Empowering Women Farmers: The Case of Participatory Plant Breeding in Ten Syrian Households

By Galie, Alessandra | Frontiers - A Journal of Women's Studies, January 2013 | Go to article overview

Empowering Women Farmers: The Case of Participatory Plant Breeding in Ten Syrian Households


Galie, Alessandra, Frontiers - A Journal of Women's Studies


BACKGROUND

Empowerment of women has become a frequently cited goal of development. In agricultural development, empowerment is considered essential in order for farmers to safeguard their livelihood interests and seed-based agro-biodiversity. (1) Empowerment is also considered to enable small farmers from marginal areas to participate in research as more equal partners alongside scientists, thereby increasing the effectiveness of agricultural research. (2) Empowerment of the most marginal farmers, and rural women in particular, is considered important to provide these most vulnerable groups with the means to voice their needs and desires and to take action so that they can influence rural and agricultural development for the improvement of nutrition and food security. (3) Nobel Prize winner Amartya Sen demonstrates in his book Poverty and Famines how hunger stems from disempowerment, marginalization, and poverty. (4)

Research on the empowerment of women farmers in Syria is important because of its intrinsic interest in a region where there is a relative paucity of research literature on any aspect of women in agriculture, and particularly because of its potential to improve the relevance and efficacy of development work. (5) This article presents the findings of an assessment of changes in the empowerment of twelve farm women from three rural villages in Syria. The assessment is based in the context of a Participatory Plant Breeding (PPB) program coordinated by the International Centre for Agricultural Research in the Dry Areas (ICARDA).

Scientists regard PPB as an innovative technological process and an institutional mechanism for enhancing rural livelihoods by providing the means and a process for improving plant varieties. By collaborating with the most marginalized and poor farmers, PPB addresses their agro-ecological, geographical and sociocultural needs. (6) PPB also has been recognized as an approach that can support farmers' empowerment. "Increased self-esteem" and "enhanced knowledge" are some of the specific benefits mentioned by farmers involved in PPB projects. (7)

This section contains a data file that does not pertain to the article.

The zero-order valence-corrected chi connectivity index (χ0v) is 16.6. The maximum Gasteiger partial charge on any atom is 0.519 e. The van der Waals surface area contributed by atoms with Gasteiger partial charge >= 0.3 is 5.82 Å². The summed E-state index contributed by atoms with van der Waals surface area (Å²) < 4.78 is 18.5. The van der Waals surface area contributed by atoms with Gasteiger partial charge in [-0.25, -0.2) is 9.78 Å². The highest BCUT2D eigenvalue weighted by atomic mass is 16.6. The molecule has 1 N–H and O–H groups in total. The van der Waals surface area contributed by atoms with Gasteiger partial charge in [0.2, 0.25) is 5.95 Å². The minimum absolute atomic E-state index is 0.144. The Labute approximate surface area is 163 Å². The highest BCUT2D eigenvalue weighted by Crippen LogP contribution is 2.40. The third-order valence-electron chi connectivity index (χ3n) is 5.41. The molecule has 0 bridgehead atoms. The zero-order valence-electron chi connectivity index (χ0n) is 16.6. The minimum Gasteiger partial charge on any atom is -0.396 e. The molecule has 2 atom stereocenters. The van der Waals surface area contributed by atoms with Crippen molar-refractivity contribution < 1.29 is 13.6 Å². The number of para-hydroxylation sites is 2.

A PPB program was initiated in Syria at ICARDA in 1996. It adopted a gender-neutral approach to the involvement of interested farmers. It was open, in principle, to the participation of both male and female farmers but it did not assess gender-based needs and constraints. However, after ten years of activities it was found that only male farmers had become involved. In 2006 a diagnostic study was carried out to understand the reasons for the absence of women farmers from the PPB program. (8) At the same time the women expressed a strong interest in participating in the program. Thereafter the researcher (a young, newly married Italian woman) was appointed as a member of the PPB team and tasked to develop, together with the interested women farmers, a proactive approach to address the barriers to their involvement. Seven women farmers from Lahetha and Souran have since been involved in growing PPB trials, evaluating their performance, selecting varieties, and naming them. They have also been involved in other activities organized by the program, such as conferences and meetings. From 2007 an assessment was undertaken by the researcher that evaluated the impact of the PPB program on the empowerment of the newly involved women farmers over a period of four years (2007-10).

This article reports the findings of this assessment and addresses the question: can participation in the PPB program enhance women's empowerment, and if so, how? The challenges encountered in the research give rise to a number of reflections on the meaning of empowerment and how this concept can be measured and understood by researchers, as well as by the women and men concerned in this case.